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Anonymous 2012c

Created By: Maddy Kim
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Action Video Games and Dyslexia

Can playing Action Video Games (AVG) help to remediate dyslexia and improve reading and attentional skills?

[1] Leading experts in the UK think this is very unlikely but these are exactly the claims made last week in an Italian Study published in the journal Current Biology .

[2] Dyslexia Action's head of research Dr John Rack said: “It would be great if the problems of dyslexia would go away simply by playing the right sort of video games, but this is highly unlikely and the recent Italian Study simply doesn't make the case that it can be done. I am worried if a story like this is picked up and raises false hopes or, worse, serves to undermine the hard work being done using less glamorous methods, I can imagine children in schools and homes across the UK asking why they have to do this reading exercise if it works just as well to play video games. Make no mistake, it doesn't work just as well".

And it's not just Dyslexia Action who think this.

[3] Professor or Developmental Neuropsychology at Oxford University, Dorothy Bishop writes: “It's a classic example of a paper that is on the one hand highly newsworthy, but on the other, methodologically weak. I’m not usually a betting person, but I’d be prepared to put money on the main effect failing to replicate if the study were repeated with improved methodology”.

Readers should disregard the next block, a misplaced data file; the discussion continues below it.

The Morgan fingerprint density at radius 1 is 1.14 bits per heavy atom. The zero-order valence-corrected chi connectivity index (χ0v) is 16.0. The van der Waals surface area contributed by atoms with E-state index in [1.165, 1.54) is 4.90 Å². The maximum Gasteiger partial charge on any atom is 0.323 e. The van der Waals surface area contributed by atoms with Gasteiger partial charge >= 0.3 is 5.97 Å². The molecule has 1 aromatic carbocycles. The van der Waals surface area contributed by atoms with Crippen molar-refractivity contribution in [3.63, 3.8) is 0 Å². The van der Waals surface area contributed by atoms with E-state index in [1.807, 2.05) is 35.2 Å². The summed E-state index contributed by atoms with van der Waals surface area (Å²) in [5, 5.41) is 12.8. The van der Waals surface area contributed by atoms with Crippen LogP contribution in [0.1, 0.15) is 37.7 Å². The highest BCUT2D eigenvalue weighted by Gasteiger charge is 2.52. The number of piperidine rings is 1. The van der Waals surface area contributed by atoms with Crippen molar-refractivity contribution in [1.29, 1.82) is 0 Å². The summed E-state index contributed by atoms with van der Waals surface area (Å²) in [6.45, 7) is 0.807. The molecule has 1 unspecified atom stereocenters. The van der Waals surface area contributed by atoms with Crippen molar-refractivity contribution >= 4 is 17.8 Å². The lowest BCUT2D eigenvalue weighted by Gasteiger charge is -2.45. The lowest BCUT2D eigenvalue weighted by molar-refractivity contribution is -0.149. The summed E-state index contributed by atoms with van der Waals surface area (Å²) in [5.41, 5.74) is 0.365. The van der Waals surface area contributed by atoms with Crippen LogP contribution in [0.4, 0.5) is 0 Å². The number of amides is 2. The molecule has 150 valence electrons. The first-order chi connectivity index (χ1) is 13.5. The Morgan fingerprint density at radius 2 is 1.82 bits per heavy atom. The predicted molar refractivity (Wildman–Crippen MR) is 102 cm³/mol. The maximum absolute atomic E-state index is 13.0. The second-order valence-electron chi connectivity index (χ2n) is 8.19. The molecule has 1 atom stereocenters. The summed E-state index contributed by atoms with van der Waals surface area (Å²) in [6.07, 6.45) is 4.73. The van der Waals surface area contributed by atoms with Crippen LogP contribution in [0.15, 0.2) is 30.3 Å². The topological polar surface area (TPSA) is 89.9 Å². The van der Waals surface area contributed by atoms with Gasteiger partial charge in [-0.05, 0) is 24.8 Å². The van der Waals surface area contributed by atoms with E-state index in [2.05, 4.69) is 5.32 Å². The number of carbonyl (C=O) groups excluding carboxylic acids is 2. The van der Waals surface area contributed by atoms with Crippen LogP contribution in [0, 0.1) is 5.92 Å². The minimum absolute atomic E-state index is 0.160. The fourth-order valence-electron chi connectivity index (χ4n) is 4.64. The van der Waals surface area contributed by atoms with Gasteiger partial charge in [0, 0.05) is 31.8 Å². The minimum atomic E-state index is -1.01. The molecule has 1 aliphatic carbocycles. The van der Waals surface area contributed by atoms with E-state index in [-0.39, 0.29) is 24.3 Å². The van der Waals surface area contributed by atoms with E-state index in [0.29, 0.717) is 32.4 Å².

[4] Professor Charles Hulme from the Psychology Department at University College London says: “Based on my reading I would be hesitant to conclude there is any real effect here. The sample sizes are tiny, and the statistics are inappropriate”.

[5] Dr Rack explains further: "The claimed benefit from the AVGs was obtained in a group of only 10 children with dyslexia and the only benefit to their reading seems to be that they got faster, whilst maintaining the same levels of accuracy. In a follow-up, 6 of these children were tested again and the fact that there was not a significant drop in scores for this group of 6 is taken as evidence that the improvements were sustained. I am really quite shocked that any interpretation is given to this 'null finding' - failure to find a difference with such small numbers is in no way conclusive. Short-term benefit in terms of speed for those who played the Action Games really is no basis to suggest we think again about approaches to remediation, especially since we don’t yet know if that result would stand up in a study using larger groups.

We need to be open to the new possibilities that technology brings, and to new ideas that will help improve on the methods that we already know are effective. But we have to be wary of claims where the enthusiasm for the technologies runs ahead of the data".
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